Professor Hraye Karagueuzian and colleagues at the University of California wanted to find out, and their recent study seems to have the answer.

The plot thickens
Professor Karagueuzian's team looked in detail at previously unanalysed documents to find out why an industry that makes more than Coca Cola, McDonald's and Microsoft combined - around £3,500 for every person killed by smoking - is reticent to make its product less deadly.

They were surprised by what they found.

First, the industry was aware of the presence of higher than background levels of radioactivity in tobacco five years before the wider scientific community had published any research on the topic. In 1959, a Canadian health official - by a quirk of fate called Mr Ash - wrote to tobacco company Philip Morris to ask whether tobacco should be regulated as a "radioactive substance", and suggested a way to remove up to a third of the radioactive dose from cigarettes.

But this letter was "summarily dismissed" by the tobacco company, according to Professor Karagueuzian.

Second, in the 1960s the industry went on to build an in-depth knowledge about the effects of polonium on smokers. They not only knew of potential cancerous growth in the lungs of regular smokers, but even accurately calculated how much radiation a long-term smoker would take in.

And despite knowing how to remove the deadly radioactivity for several decades, the industry was "unshakable and adamant with respect to its policy of silence, denial, obfuscation, and rebuttal to any and all from of news about tobacco radioactivity".

The reason? Professor Karagueuzian is convinced profit underpinned this silence and denial.

The final twist: nicotine free-basing
Over 30 years ago, scientists discovered that a process called acid washing removes almost all of the polonium from tobacco. But the tobacco industry refused to use it to remove the radioactive material from their products.

Officially, they said the process would cost too much and might have a negative impact on tobacco farmers and on the environment. Karagueuzian says accepting this logic is "tantamount to accepting that inhalation of radionuclides by smokers is the safest way to dispose of excess tobacco radiation".

The newly studied documents reveal a potentially more plausible reason why the industry avoided acid washing - the process alters the nicotine in tobacco leaves and makes it less able to deliver the instant nicotine rush smokers craved.

The chemical ammonia is added during the processing of tobacco leaves, which ensures most of the nicotine in cigarettes is in a 'free base' form that is more quickly and easily delivered to the brain. Crucially, the acid wash process counteracts this 'free-basing' effect. It adds a positive charge to nicotine molecules, which are then delivered more slowly to the brain, depriving smokers of the full effect of the drug.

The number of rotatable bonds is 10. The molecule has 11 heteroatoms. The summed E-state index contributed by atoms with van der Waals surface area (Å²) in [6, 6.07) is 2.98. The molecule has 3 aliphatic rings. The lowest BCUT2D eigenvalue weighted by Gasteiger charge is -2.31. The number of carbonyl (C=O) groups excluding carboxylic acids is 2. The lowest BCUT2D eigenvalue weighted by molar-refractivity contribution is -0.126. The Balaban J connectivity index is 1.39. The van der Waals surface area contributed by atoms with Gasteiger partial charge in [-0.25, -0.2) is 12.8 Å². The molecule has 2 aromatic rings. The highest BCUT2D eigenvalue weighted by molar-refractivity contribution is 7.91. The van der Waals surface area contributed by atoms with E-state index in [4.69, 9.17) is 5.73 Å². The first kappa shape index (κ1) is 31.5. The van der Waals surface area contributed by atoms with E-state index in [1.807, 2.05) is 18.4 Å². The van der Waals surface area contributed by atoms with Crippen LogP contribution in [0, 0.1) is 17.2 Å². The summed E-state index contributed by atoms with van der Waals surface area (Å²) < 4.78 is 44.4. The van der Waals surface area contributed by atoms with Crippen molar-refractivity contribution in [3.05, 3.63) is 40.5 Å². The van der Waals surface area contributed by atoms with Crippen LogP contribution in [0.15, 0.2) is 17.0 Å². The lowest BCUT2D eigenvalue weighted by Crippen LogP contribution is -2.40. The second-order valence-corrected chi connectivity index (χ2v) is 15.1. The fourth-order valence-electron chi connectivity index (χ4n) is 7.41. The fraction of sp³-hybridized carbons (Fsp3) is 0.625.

The term free-basing has more commonly been associated with cocaine addiction, where users seeking a more intense effect from the drug convert it from its normal form to its more intense free-base form.

Free-basing is about giving addicts a drug 'kick' as quickly and efficiently as possible. It's not hard to imagine why an industry that relies on addicts being hooked on their deadly products would resist a process that reduces the effect of their key drug.

Smoking kills - so we need to stop people starting
Let's be crystal clear: polonium isn't the only killer in tobacco. There are more than 70 cancer-causing chemicals - including arsenic and formaldehyde - and hundreds of other poisons in a single cigarette.

Tobacco will kill one billion people in the 21st century if trends continue, one sixth of the current world population. That's one person dying every six seconds.

And those incomprehensible numbers don't speak of the countless family members and friends who have to cope watching their loved one die, and then carry on with life after they have gone.

Despite some legislative successes in the UK aimed at reducing the number of smokers, tobacco is clearly still a colossal health problem.

The best protection from tobacco is not to smoke it in the first place. And if we're to beat cancer, then stopping as many new smokers entering the market as possible is clearly a route we must follow, and campaigning for plain packaging of cigarettes could help. Although it won't stop current smokers, it will help give millions of kids one less reason to start. Quite simply, it will help to save lives.

But it will also damage tobacco industry profits. The story of polonium highlights the twists and turns made by an industry that puts profits above health, and continues to push a product that kills half of all its long-term users.

Make a stand
This story should serve as a stark reminder to those who hear the tobacco industry's counter arguments about the effects of plain packaging of their product.

Perhaps the following quote will help to explain not just why removing radioactivity has been refused by the tobacco industry, but also more broadly why they resist efforts to make their product less appealing:

"Tobacco products, uniquely, contain and deliver nicotine, a potent drug with a variety of physiological effects... if we meekly accept allegations of our critics and move toward reduction or elimination of nicotine from our products, then we shall eventually liquidate our business. If we intend to remain in business and our business is the manufacturer and sale of dosage forms of nicotine, then at some point we must make a stand."
Claude E Teague Jr, Assistant Director of Research at R.J. Reynolds Tobacco Company, 1972

Our business is beating cancer. So we must make the strongest stand possible against the industry that is responsible for millions of deaths from this disease.

If you want to join us, please sign our petition.